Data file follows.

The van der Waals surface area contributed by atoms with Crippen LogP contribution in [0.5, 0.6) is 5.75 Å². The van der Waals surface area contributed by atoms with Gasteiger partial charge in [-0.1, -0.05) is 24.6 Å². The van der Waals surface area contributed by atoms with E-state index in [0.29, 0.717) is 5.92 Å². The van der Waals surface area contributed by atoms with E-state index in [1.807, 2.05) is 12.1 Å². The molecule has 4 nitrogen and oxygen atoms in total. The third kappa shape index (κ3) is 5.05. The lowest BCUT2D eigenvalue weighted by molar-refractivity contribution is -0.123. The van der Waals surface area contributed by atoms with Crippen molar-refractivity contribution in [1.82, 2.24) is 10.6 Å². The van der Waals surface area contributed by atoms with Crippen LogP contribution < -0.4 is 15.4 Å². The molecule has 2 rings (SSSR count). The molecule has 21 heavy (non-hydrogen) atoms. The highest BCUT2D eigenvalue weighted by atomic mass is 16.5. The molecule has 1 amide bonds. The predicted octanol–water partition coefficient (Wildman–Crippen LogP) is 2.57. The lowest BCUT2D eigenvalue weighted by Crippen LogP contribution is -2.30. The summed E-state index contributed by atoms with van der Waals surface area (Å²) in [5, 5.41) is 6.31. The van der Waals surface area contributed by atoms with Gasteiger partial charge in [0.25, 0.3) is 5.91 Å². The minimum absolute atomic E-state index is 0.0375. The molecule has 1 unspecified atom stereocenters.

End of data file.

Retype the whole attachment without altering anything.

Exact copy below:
The van der Waals surface area contributed by atoms with Crippen LogP contribution in [0.5, 0.6) is 5.75 Å². The van der Waals surface area contributed by atoms with Gasteiger partial charge in [-0.1, -0.05) is 24.6 Å². The van der Waals surface area contributed by atoms with E-state index in [0.29, 0.717) is 5.92 Å². The van der Waals surface area contributed by atoms with E-state index in [1.807, 2.05) is 12.1 Å². The molecule has 4 nitrogen and oxygen atoms in total. The third kappa shape index (κ3) is 5.05. The lowest BCUT2D eigenvalue weighted by molar-refractivity contribution is -0.123. The van der Waals surface area contributed by atoms with Crippen molar-refractivity contribution in [1.82, 2.24) is 10.6 Å². The van der Waals surface area contributed by atoms with Crippen LogP contribution < -0.4 is 15.4 Å². The molecule has 2 rings (SSSR count). The molecule has 21 heavy (non-hydrogen) atoms. The highest BCUT2D eigenvalue weighted by atomic mass is 16.5. The molecule has 1 amide bonds. The predicted octanol–water partition coefficient (Wildman–Crippen LogP) is 2.57. The lowest BCUT2D eigenvalue weighted by Crippen LogP contribution is -2.30. The summed E-state index contributed by atoms with van der Waals surface area (Å²) in [5, 5.41) is 6.31. The van der Waals surface area contributed by atoms with Gasteiger partial charge in [0.25, 0.3) is 5.91 Å². The minimum absolute atomic E-state index is 0.0375. The molecule has 1 unspecified atom stereocenters.